Please send my regards to Leong Hun. She told me you built and sailed your 34ft cat from Denmark to Singapore.

JohnC
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Old 11-01-2010, 05:38   #1151
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John

Beaching the boat is very easy. However it is better to use a beach with a little slope than a flat one. This way the aft end of your boat will be lifted off the ground long before you can sail away and therefore you will not risk grounding on your way out (taking the ground on a flat surface is no fun with a cat). Also if you have a faraway horizon, it will means that strong winds (big waves) might follow the water back! So better find a small bay instead. Near the Singapore courseway (east) is a very good place. I will try to place a couple pics of my boat on the beach. How do I do that?

Leong Hun send her regards to you too. Yes, I sailed my boat in five wonderful years of tropical paradise. Then I (the boat) stayed another 8 year in Malaysia. Now I'm "boatless"

We would like to meet up with all of you passing thru Singapore. Just email when here. jiv@mail.dk

Jan
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Old 11-01-2010, 06:15   #1152
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Beaching a catamaran

Hope I got it right now....
Jan
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Old 12-01-2010, 04:12   #1153
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Volvo Penta air filters

Hi all, yesterday I modified my original filters according to Marks (Cotemar) excellent instructions. The job took about 5 hours all in all. But imagine using 20 air filters of 80 euros in the next 10 years, that is 1600 euros... Not a bad salary, and environmentally sound by producing less waste. And I succeeded in not cutting myself.

Mark's instructions are excellent, but of course I have some additions:
- Using a sheetrock knife, heated on the gas stove in the kitchen, worked excellently. Especially the glue of the original filter cuts like warm butter.
- I made the vertical cuts in the housing under an around 60 degree angle. Pressing the (newly made) lid thus closes the gap.
- I used a hot melt glue pistol instead of silicone to close the cut-off folds and the side of the half filter. Fast drying of hot melt glue is a big advantage. Adhesion to the filter material is excellent.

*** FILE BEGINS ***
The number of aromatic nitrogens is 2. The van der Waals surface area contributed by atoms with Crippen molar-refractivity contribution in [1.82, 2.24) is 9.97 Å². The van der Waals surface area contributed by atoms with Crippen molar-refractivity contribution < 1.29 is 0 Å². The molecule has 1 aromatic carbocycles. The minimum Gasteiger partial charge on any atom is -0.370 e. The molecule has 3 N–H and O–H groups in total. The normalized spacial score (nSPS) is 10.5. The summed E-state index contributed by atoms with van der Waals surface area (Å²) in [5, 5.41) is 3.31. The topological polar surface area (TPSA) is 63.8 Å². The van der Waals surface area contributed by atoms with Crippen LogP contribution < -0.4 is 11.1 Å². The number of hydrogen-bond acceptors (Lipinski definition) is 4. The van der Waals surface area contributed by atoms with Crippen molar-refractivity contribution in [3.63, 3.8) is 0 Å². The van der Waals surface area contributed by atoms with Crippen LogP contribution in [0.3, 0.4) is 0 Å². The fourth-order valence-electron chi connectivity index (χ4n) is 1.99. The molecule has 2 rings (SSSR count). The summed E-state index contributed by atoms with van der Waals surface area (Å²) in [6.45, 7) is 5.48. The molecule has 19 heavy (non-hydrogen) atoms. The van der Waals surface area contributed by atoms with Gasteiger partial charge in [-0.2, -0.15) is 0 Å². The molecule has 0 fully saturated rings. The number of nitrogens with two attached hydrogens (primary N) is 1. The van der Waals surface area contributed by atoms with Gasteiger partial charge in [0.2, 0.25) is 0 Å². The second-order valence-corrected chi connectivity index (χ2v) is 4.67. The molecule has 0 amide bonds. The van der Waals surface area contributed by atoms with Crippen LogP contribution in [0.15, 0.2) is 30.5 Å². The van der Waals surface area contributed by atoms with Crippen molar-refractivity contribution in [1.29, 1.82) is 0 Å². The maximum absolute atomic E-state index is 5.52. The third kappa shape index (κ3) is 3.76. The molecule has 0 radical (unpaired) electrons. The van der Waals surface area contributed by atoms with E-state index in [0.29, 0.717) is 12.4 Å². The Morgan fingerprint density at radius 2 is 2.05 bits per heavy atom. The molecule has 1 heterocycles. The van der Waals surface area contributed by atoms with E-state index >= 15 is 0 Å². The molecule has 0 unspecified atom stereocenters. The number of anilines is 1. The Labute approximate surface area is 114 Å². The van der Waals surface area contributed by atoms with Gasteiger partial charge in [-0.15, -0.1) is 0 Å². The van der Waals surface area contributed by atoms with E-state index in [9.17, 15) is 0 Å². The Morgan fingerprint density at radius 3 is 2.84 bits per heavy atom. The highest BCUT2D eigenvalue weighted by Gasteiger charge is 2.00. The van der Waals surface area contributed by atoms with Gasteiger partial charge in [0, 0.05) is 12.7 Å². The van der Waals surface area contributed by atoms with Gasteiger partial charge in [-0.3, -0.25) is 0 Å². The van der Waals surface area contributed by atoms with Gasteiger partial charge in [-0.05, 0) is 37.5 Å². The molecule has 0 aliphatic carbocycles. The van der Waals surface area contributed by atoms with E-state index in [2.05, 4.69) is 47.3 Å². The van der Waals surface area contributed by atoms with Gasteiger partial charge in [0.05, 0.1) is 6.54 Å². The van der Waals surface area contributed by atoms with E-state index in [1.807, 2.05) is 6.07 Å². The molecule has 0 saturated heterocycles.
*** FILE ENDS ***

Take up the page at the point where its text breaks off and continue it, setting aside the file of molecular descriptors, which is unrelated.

- I used self-sticking velcro instead of glueing velcro on.
- I cut away part of the last fold of the air filter near the inlet of the air filter, to facilitate air flow. It turned out that this fold was not functional: it was sealed at the bottom by the orange rubber rim material. See picture attached.

Mark, thanks for your great "invention"

I am investigating compatible air and fuel filters from cars and forklifts. Cheaper, and readily available. I will post this later, by making an update of Mark's engine parts document for the 20HP engines.
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Old 12-01-2010, 15:52   #1154
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Volvo Penta Washable Air Filter

Jef,

Nice Job on the Volvo Penta air filters
I like your idea's and will add some into the instructions for anyone else that needs them.

Jef is refering to our Blog Page 71, Post 1055
Volvo Penta part # 3809924 Washable Air Filter

If anyone needs the instruction just send a private e-mail.

Mark
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Old 12-01-2010, 20:33   #1155
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This is a really great thread - thanks to those such as Cotemar / Jef & Marin et al for posting some truly useful and great tips on boatworks. We sail a Lavezzi but you folks have posted some fabulously innovative modifications (with photos!!).

Thanks!!